and academics whose style and manner of approach will be explained below.

Also, Yemi Osinbanjo8

believes amongst other things that computer printouts are not original. He also

dispute with some English decisions even based on statutory provisions that computer generated evidence

is “real evidence”. The learned author also argues9

that those computer printouts do not qualify as

documentary evidence under section 91 (formerly section 90) of the Evidence Act. He concludes that

unless the Evidence Act is amended, it will be difficult for courts in Nigeria to admit computer and

electronically generated evidence in Nigeria. In my own opinion the learned author was right and I strongly

believe that this is what lead to Section 83 in the 2011 Evidence Act.

Amupitan J10 in his article “Admissibility of Electronically Generated Evidence” stated that the Nigeria

courts and the world over should at least give liberal interpretation to the admissibility of electronic

evidence if the law is to be relevant and useful at this computer age of information technology in order to

enhance and strengthen judicial activism.

Also, Fidelis Nwadialo11 seeks to explain why he had decided not to treat computer generated evidence. He

says he deliberately did this because there is no Nigeria law yet on the subject to have it included in a book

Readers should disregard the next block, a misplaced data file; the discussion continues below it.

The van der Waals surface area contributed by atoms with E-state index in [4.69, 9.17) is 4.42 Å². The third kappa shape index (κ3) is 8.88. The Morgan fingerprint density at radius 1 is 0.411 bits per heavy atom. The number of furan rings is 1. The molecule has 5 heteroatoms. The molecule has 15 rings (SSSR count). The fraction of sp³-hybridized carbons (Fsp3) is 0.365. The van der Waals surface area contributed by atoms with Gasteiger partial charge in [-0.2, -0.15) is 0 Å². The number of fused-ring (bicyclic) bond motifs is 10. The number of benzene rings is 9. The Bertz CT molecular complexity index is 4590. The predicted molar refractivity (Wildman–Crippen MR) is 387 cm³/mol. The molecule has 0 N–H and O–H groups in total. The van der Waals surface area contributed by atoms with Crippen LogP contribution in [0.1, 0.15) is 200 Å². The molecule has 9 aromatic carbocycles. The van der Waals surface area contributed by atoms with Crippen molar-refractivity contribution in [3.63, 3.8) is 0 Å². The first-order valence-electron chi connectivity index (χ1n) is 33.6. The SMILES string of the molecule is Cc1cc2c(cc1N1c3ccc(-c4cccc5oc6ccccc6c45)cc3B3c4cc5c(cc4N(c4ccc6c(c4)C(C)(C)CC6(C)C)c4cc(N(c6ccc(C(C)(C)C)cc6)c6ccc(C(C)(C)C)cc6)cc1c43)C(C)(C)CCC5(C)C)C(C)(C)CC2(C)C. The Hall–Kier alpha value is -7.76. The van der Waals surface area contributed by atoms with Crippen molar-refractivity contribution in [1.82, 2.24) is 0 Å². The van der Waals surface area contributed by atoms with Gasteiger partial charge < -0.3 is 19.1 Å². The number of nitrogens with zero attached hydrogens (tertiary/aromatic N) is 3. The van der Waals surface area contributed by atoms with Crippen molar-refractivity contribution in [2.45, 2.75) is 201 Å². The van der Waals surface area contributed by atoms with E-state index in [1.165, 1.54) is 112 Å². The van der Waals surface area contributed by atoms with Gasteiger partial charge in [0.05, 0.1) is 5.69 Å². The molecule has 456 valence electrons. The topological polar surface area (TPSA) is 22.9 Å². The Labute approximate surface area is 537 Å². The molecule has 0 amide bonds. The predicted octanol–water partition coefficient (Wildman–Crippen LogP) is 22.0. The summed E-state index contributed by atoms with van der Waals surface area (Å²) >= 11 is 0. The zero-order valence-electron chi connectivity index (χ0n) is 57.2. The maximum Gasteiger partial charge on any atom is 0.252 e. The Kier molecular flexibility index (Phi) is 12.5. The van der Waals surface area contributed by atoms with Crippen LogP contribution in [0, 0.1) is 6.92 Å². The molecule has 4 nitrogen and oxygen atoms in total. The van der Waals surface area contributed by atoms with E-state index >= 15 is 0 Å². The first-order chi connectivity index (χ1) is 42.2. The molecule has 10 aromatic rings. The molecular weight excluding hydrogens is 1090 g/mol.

on Nigeria law of Evidence, firmly submitting that any pronouncement on it will either amount to a

suggestion or an opinion more suited for more journals as opposed to formal textbooks on law of Evidence.

yet, while commenting on the “Sources of Nigeria Law of Evidence,” the learned author12 is of the view,

having regard to the then section 5(a) of the Evidence Act and decision of the West African Court of

 

8

Yemi Osinbanjo; Admissibility of Computer Generated Evidence under Nigeria Law. (1990) jus, vol .1

no 1. p. 260.

9

Ibid at pages 253 – 255.

10 J. Amupitan lecture notes on Law of Evidence. A University of Jos Lecturer.

11 Nwadialo F, Modern Nigeria Law of Evidence, 2n d Edition 1999.

12 Ibid at page 17

6 | P a g e

6

Appeal, WACA13 and the Federal Supreme Court14 that “any Evidence which would have been admissible

under the common law had the Act not been passed, will still be admissible.

Although these writers have voiced the opinion on electronically generated evidence, they have not gone in

depth on the topic.

1.7.0: CONCLUSION

Evidence can be the most important part of a trial. It can either convict or set them free. Our judicial system covers the entire society and the consequence of incorrect evidence can cause insurmountable damage to a person or a group of people. There must be a formalized and reliable way of getting to the truth as both sides have the right to tell the story. The fact that justice delayed is justice denied means that evidence produced quickly can assist in the dispensation of justice.

Rules of Evidence therefore exist to safeguard injustice as much as possible. Electronically generated Evidence has an impact in our court system in that its admissibility or inadmissibility can save or destroy a suspect in the process of dispensing judgments.

It is hoped that the thesis will be of use not only to researchers and other persons with a general interest in the Nigeria law on the subject but also those foreigners who are currently litigating or who may soon litigate any claim in Nigeria.

13 Onyeanwusi V Okpukpara (1953) 14 WACA 311.

14 R. V Itule (1961) 1 ALL NLR 462.